Schur complement system

Kathrin Burckhardt tribur at
Sun Mar 9 16:39:12 CDT 2008

Dear Lisandro,

uff, sounds in fact quite complicated. In particular, I don't 
understand why you split the "local process matrix" (the local Schur 
complement, right?) in four (sub?)submatrices? Is it because of the 
structure of you domain?

On Fri, 7 Mar 2008, Lisandro Dalcin wrote:

> Well, I did. I have a preliminar implementation of this inside
> petsc4py (PETSc for Python). However, it is fully implemented in C as
> a standard preconditioner intended to be used with KSPPREONLY. The
> preconditioner has  a sub-KSP iterating only on global interface
> nodes. It should be almost trivial to incorporate it inside other
> codes.
> A warning: all this needs a MATIS matrix to work, that is each
> processor have is local portion of the global matrix in an unassembled
> fashion. In order to define the Schur complement system, the local
> process matrix is splitted in four submatrices. At each processor, the
> 'subdomain' can be further partitioned, this is implemented with a
> simple minded graph partitioning implemented by reusing the some core
> routines used inside PETSc for sparse matrix reordering. In order to
> precondition the Schur complement system, a subsidiary problem can
> defined by taking some layers of nodes around interface nodes and it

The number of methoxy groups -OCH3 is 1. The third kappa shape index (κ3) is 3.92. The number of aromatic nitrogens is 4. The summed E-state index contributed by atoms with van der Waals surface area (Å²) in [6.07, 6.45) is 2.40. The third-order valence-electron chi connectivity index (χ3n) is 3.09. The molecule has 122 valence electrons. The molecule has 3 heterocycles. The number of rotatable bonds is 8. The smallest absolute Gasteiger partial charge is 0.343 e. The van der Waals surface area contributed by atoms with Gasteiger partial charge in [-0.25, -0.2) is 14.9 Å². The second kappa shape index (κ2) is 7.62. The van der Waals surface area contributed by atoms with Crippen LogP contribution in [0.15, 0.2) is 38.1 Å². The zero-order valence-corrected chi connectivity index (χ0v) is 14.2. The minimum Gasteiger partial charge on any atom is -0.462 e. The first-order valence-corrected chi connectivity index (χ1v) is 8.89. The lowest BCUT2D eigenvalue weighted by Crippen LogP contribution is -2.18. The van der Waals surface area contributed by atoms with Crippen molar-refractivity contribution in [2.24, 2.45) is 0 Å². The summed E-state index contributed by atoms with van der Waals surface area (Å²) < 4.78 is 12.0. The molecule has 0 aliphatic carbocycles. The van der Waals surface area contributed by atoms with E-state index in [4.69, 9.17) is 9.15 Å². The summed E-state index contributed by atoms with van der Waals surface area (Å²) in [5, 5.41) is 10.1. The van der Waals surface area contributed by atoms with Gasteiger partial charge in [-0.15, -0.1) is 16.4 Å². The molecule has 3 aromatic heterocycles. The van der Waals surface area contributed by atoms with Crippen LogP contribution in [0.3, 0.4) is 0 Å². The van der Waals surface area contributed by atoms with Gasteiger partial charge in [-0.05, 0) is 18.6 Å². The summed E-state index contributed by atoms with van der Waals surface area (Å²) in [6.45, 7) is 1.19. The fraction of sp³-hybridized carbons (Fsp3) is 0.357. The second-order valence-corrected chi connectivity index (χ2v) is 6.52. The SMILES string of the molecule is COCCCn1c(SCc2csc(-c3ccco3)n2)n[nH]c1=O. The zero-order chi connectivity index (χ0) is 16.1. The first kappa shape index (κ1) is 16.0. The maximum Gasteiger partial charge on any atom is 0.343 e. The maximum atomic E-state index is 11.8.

> is globally iterated with typically a few loops or sub-sub KSP.
> In short, the implementation is a really involved, and comparable in
> dificulty to the Newmann-Newman preconditioner (which is also
> implemented to work with MATIS). At the user level, the only parameter
> to tweack is the 'sub-subdomain' size and of course tolerances of the
> inner KSP solver inside the 'SCHUR' preconditioner.
> Why I never added this to PETSc? Time, lack of serious testing, etc.
> but mainly because I'm not sure of it is really a good choice compared
> to PCASM. In fact, some day I would implement my trics for
> sub-subdamain partitioning (or perhaps use metis for this) inside ASM.
> Then the sub-subdomain problems would have a reasonable size for using
> LU, and finally I would compare PCASM  with my PCSCHUR.
> Currently, we are using this for solving incompressible NS equations
> with monolithic stabilized FEM formulation, and other problems with
> badly conditioned global systems. We have found no better way to solve
> our linear systems for our application, probably because we are not
> smart enough.
> Hope you understood me...
> On 3/7/08, Kathrin Burckhardt <tribur at> wrote:
>> Dear nice people,
>>  Did you ever try to solve a Schur complement system using PETSc?

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